Promotion and Prevention in Child Mental Health

By Shastri, P. | Indian Journal of Psychiatry, April-June 2009 | Go to article overview

Promotion and Prevention in Child Mental Health

Shastri, P., Indian Journal of Psychiatry

Byline: P. Shastri


The importance of psychological well-being in children and adolescent, for their healthy emotional, social, physical, cognitive and educational development, is well-recognized. There is now increasing evidence on the effectiveness of interventions to improve children's and adolescent's resilience, promote mental health and treat mental health problems and disorders.

Mental health problems will contribute significantly to the global burden of disease in the 21st century, and for adolescents, mental health hurdles are already as common as some physical health problems such as asthma.[sup] [1]

Clinical preoccupation of the available mental health professionals of the country and the delay of these professionals to spearhead work towards promotion, prevention, identification and early intervention in child mental health has been a major lacuna.

There are limited child and adolescent mental health services in India. Mostly such services are restricted to urban areas. Access to mental health services for children with a mental, emotional or behavioural disorder is substandard, not provided early enough, in sufficient supply and accessible only to a fraction of children and adolescents.

We currently have tertiary care centres which attend to mental illness in hospital setting. They are therapeutic in nature and aim to treat and rehabilitate back to society. However, large gap exists in the area of prevention, mental health promotion and early intervention programmes. Child Mental Health Policy and School Mental Health Programmes have provided excellent opportunity to enhance mental health programme for children and adolescents. Focus is rightly on preschool children and school based mental health programmes which will prevent and possibly promote positive mental health. It also ensures that it will reduce behaviour disorders in children and prevent adult psychopathology. Effectiveness of child mental health intervention programmes will surely help in addressing mental health disorders among adults.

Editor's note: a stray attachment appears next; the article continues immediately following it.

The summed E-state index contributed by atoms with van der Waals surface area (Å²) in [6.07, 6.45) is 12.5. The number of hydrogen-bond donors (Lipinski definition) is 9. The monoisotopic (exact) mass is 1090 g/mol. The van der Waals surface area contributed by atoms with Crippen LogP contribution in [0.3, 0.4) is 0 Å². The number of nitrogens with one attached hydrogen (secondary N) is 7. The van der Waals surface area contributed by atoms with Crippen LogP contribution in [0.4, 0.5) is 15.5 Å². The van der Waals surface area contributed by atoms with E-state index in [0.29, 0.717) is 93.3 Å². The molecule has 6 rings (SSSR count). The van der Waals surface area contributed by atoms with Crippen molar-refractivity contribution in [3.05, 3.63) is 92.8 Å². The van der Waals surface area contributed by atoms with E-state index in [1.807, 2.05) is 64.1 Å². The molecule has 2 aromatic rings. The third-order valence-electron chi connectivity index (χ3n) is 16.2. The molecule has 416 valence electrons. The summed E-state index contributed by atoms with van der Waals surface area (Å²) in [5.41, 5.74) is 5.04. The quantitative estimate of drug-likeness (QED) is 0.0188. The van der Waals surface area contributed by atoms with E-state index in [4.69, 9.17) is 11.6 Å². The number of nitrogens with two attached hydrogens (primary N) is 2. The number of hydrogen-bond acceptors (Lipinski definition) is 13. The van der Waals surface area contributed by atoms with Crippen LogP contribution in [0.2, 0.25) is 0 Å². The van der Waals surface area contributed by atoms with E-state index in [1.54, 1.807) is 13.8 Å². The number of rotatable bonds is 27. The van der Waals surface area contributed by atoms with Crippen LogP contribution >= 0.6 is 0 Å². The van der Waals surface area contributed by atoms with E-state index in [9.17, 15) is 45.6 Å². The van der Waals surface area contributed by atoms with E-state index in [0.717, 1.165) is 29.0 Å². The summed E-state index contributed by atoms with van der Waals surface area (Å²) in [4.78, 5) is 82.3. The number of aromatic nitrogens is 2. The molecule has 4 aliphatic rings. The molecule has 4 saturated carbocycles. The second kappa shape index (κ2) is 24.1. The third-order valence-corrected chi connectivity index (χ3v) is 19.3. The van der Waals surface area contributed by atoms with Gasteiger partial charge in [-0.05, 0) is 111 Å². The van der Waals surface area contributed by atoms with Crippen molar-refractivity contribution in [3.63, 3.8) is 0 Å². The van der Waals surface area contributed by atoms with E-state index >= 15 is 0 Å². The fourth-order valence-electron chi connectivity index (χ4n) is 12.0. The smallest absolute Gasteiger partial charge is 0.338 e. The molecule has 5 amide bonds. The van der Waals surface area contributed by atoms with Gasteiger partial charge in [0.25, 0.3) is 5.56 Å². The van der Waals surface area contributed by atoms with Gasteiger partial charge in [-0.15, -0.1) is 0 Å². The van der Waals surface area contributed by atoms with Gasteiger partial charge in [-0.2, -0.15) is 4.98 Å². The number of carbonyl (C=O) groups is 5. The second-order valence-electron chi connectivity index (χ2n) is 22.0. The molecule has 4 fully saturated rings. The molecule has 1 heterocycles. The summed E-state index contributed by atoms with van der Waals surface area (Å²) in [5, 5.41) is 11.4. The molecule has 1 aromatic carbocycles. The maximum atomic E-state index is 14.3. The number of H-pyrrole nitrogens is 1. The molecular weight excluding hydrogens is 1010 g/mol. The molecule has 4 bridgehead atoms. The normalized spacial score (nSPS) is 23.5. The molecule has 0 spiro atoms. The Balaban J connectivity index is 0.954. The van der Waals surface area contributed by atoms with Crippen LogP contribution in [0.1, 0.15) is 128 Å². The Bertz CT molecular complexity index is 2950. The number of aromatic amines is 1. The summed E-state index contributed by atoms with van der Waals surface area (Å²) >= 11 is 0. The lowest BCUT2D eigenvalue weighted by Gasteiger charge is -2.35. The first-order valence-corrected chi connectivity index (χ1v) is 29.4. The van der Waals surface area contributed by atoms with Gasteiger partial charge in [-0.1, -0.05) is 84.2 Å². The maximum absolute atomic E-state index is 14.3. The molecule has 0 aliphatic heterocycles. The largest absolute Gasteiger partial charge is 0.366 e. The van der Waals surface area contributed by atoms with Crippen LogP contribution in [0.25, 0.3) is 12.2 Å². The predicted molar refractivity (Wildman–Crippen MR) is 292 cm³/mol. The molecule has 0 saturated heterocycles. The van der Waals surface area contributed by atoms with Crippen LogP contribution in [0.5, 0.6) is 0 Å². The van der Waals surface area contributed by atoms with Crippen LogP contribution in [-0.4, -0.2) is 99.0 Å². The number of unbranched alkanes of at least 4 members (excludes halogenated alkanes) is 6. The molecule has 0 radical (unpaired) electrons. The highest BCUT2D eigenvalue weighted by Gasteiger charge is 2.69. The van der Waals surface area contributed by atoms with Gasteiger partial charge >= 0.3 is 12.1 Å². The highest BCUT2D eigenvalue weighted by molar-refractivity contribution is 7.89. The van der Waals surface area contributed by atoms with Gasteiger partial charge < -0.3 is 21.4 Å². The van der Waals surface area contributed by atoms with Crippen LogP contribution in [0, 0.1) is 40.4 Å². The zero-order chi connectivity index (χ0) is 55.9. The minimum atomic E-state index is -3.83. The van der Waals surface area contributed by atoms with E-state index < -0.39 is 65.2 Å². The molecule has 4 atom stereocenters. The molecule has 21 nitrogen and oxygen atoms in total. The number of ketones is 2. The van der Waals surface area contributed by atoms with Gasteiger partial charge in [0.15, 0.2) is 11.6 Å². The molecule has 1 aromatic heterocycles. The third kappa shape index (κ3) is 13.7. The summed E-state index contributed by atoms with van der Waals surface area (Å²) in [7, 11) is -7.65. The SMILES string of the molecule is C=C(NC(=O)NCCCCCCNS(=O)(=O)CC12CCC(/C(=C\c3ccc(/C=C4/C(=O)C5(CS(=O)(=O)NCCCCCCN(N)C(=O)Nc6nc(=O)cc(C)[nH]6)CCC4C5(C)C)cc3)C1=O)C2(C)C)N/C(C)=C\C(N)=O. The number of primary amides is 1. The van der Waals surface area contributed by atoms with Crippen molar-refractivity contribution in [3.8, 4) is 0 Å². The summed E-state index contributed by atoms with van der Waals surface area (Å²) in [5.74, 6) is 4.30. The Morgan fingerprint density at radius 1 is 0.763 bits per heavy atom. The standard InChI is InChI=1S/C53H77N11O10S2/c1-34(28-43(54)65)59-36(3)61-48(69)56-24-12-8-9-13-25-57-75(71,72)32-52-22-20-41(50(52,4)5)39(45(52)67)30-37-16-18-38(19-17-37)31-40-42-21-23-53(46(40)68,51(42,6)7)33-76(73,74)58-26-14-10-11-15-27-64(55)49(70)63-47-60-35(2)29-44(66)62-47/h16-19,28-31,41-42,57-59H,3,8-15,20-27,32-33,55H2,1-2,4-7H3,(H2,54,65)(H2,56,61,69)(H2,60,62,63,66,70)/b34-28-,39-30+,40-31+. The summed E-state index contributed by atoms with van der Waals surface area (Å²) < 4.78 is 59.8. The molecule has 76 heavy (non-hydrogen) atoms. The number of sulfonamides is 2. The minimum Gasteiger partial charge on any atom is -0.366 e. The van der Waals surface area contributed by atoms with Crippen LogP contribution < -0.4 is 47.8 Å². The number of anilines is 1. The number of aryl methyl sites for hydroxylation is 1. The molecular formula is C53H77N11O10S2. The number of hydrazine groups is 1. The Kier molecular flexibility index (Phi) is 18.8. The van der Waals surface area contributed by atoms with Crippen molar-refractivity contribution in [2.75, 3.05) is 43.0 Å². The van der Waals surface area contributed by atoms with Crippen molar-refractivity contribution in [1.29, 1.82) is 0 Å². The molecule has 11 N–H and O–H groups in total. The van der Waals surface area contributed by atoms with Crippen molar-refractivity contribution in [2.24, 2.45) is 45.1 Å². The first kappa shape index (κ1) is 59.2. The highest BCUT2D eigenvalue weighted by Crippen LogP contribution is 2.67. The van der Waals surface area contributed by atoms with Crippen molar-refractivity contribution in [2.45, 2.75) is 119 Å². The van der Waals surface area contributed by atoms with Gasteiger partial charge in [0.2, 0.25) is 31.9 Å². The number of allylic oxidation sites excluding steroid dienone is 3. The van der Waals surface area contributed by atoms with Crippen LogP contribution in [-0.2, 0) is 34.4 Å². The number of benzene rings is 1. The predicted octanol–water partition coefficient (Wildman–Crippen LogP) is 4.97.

Even WHO identifies the treatment gap in mental health care. World Health Organisation, asserts that many people suffering from psychiatric illnesses remain untreated, although effective treatment exists. WHO report examines the extent of this gap between the prevalence and treatment of psychiatric disorders globally. One in every 5 child has a mental health issue. If we invest in identifying the problems early and intervene at the right time, it will be more cost effective, as we will be preventing further breakdown and avoid an adult treatment and rehabilitation programme which is much more expensive. As it is rightly said that "Prevention is Better than Cure". It is possible to prevent the majority of behaviour disorders in preschool and school environment itself.

The dire need is to stimulate long-term and sustained improvement in children's health, by setting standards for high quality integrated health and social care for children from before birth, right through to adulthood. And while doing this one of the main focus area has to be the mental health and psychological wellbeing of children and young people.

In order to achieve desired outcomes one should embrace all those services that contribute to the mental health care of children and adolescents, whether provided by health, education, social services or other agencies. It is also crucial to partner with services whose primary function is not mental health care, such as GPs and schools. They can always contribute by offering general advice and treatment for less severe problems, contribute towards mental health promotion, identify problems early in their development, and refer to more specialist services. This is to explicitly acknowledge that supporting children and adolescents with mental health problems is not the responsibility of specialist services alone. …

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